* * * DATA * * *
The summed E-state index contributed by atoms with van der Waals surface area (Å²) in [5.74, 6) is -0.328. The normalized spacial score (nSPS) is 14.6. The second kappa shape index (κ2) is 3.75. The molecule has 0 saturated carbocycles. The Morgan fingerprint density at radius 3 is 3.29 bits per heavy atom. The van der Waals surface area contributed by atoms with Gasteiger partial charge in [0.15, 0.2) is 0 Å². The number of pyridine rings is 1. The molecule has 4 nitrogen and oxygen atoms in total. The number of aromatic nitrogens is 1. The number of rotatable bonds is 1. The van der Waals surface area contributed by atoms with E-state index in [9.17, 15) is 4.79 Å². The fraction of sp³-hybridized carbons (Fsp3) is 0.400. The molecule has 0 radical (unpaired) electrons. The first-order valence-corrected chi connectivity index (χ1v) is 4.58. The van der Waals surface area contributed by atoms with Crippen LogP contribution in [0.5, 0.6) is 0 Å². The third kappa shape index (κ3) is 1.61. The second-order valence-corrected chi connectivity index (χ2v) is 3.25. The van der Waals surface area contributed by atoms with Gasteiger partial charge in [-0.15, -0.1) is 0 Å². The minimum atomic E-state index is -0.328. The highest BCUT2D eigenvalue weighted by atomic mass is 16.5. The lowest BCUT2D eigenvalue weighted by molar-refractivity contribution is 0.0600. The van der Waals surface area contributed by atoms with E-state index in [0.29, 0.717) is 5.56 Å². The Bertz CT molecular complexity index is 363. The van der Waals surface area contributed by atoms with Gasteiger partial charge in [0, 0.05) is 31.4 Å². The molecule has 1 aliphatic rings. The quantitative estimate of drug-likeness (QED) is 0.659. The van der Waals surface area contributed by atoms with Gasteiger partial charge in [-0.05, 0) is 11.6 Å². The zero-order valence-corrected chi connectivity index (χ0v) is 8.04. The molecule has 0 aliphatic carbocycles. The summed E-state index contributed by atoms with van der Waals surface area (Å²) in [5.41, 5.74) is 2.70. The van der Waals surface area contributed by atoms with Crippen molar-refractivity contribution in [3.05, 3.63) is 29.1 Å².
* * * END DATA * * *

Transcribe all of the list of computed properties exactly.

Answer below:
The summed E-state index contributed by atoms with van der Waals surface area (Å²) in [5.74, 6) is -0.328. The normalized spacial score (nSPS) is 14.6. The second kappa shape index (κ2) is 3.75. The molecule has 0 saturated carbocycles. The Morgan fingerprint density at radius 3 is 3.29 bits per heavy atom. The van der Waals surface area contributed by atoms with Gasteiger partial charge in [0.15, 0.2) is 0 Å². The number of pyridine rings is 1. The molecule has 4 nitrogen and oxygen atoms in total. The number of aromatic nitrogens is 1. The number of rotatable bonds is 1. The van der Waals surface area contributed by atoms with E-state index in [9.17, 15) is 4.79 Å². The fraction of sp³-hybridized carbons (Fsp3) is 0.400. The molecule has 0 radical (unpaired) electrons. The first-order valence-corrected chi connectivity index (χ1v) is 4.58. The van der Waals surface area contributed by atoms with Crippen LogP contribution in [0.5, 0.6) is 0 Å². The third kappa shape index (κ3) is 1.61. The second-order valence-corrected chi connectivity index (χ2v) is 3.25. The van der Waals surface area contributed by atoms with Gasteiger partial charge in [-0.15, -0.1) is 0 Å². The minimum atomic E-state index is -0.328. The highest BCUT2D eigenvalue weighted by atomic mass is 16.5. The lowest BCUT2D eigenvalue weighted by molar-refractivity contribution is 0.0600. The van der Waals surface area contributed by atoms with E-state index in [0.29, 0.717) is 5.56 Å². The Bertz CT molecular complexity index is 363. The van der Waals surface area contributed by atoms with Gasteiger partial charge in [0, 0.05) is 31.4 Å². The molecule has 1 aliphatic rings. The quantitative estimate of drug-likeness (QED) is 0.659. The van der Waals surface area contributed by atoms with Gasteiger partial charge in [-0.05, 0) is 11.6 Å². The zero-order valence-corrected chi connectivity index (χ0v) is 8.04. The molecule has 0 aliphatic carbocycles. The summed E-state index contributed by atoms with van der Waals surface area (Å²) in [5.41, 5.74) is 2.70. The van der Waals surface area contributed by atoms with Crippen molar-refractivity contribution in [3.05, 3.63) is 29.1 Å².